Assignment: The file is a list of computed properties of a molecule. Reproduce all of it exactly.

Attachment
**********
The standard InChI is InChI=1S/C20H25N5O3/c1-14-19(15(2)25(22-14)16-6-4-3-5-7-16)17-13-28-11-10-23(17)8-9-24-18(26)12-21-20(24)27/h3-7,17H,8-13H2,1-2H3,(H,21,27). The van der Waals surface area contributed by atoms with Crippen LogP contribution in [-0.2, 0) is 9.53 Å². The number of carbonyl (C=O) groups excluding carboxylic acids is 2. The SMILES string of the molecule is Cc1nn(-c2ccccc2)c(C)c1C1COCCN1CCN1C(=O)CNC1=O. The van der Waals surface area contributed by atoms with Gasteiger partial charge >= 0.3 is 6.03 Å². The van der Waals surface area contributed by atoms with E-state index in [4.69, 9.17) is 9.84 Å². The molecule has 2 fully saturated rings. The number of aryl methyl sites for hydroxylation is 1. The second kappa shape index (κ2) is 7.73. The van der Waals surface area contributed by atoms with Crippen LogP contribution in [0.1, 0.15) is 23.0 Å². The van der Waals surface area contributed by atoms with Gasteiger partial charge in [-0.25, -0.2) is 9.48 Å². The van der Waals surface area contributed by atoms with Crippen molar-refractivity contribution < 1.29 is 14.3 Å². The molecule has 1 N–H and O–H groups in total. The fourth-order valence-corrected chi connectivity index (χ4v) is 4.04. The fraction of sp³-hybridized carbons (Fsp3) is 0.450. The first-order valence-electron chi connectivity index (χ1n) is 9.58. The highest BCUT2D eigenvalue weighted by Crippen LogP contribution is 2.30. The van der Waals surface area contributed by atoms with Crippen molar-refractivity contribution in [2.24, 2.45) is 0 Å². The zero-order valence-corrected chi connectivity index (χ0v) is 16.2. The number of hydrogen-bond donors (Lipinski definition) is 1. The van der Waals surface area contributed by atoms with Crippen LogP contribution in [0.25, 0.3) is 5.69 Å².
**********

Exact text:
The standard InChI is InChI=1S/C20H25N5O3/c1-14-19(15(2)25(22-14)16-6-4-3-5-7-16)17-13-28-11-10-23(17)8-9-24-18(26)12-21-20(24)27/h3-7,17H,8-13H2,1-2H3,(H,21,27). The van der Waals surface area contributed by atoms with Crippen LogP contribution in [-0.2, 0) is 9.53 Å². The number of carbonyl (C=O) groups excluding carboxylic acids is 2. The SMILES string of the molecule is Cc1nn(-c2ccccc2)c(C)c1C1COCCN1CCN1C(=O)CNC1=O. The van der Waals surface area contributed by atoms with Gasteiger partial charge >= 0.3 is 6.03 Å². The van der Waals surface area contributed by atoms with E-state index in [4.69, 9.17) is 9.84 Å². The molecule has 2 fully saturated rings. The number of aryl methyl sites for hydroxylation is 1. The second kappa shape index (κ2) is 7.73. The van der Waals surface area contributed by atoms with Crippen LogP contribution in [0.1, 0.15) is 23.0 Å². The van der Waals surface area contributed by atoms with Gasteiger partial charge in [-0.25, -0.2) is 9.48 Å². The van der Waals surface area contributed by atoms with Crippen molar-refractivity contribution < 1.29 is 14.3 Å². The molecule has 1 N–H and O–H groups in total. The fourth-order valence-corrected chi connectivity index (χ4v) is 4.04. The fraction of sp³-hybridized carbons (Fsp3) is 0.450. The first-order valence-electron chi connectivity index (χ1n) is 9.58. The highest BCUT2D eigenvalue weighted by Crippen LogP contribution is 2.30. The van der Waals surface area contributed by atoms with Crippen molar-refractivity contribution in [2.24, 2.45) is 0 Å². The zero-order valence-corrected chi connectivity index (χ0v) is 16.2. The number of hydrogen-bond donors (Lipinski definition) is 1. The van der Waals surface area contributed by atoms with Crippen LogP contribution in [0.25, 0.3) is 5.69 Å².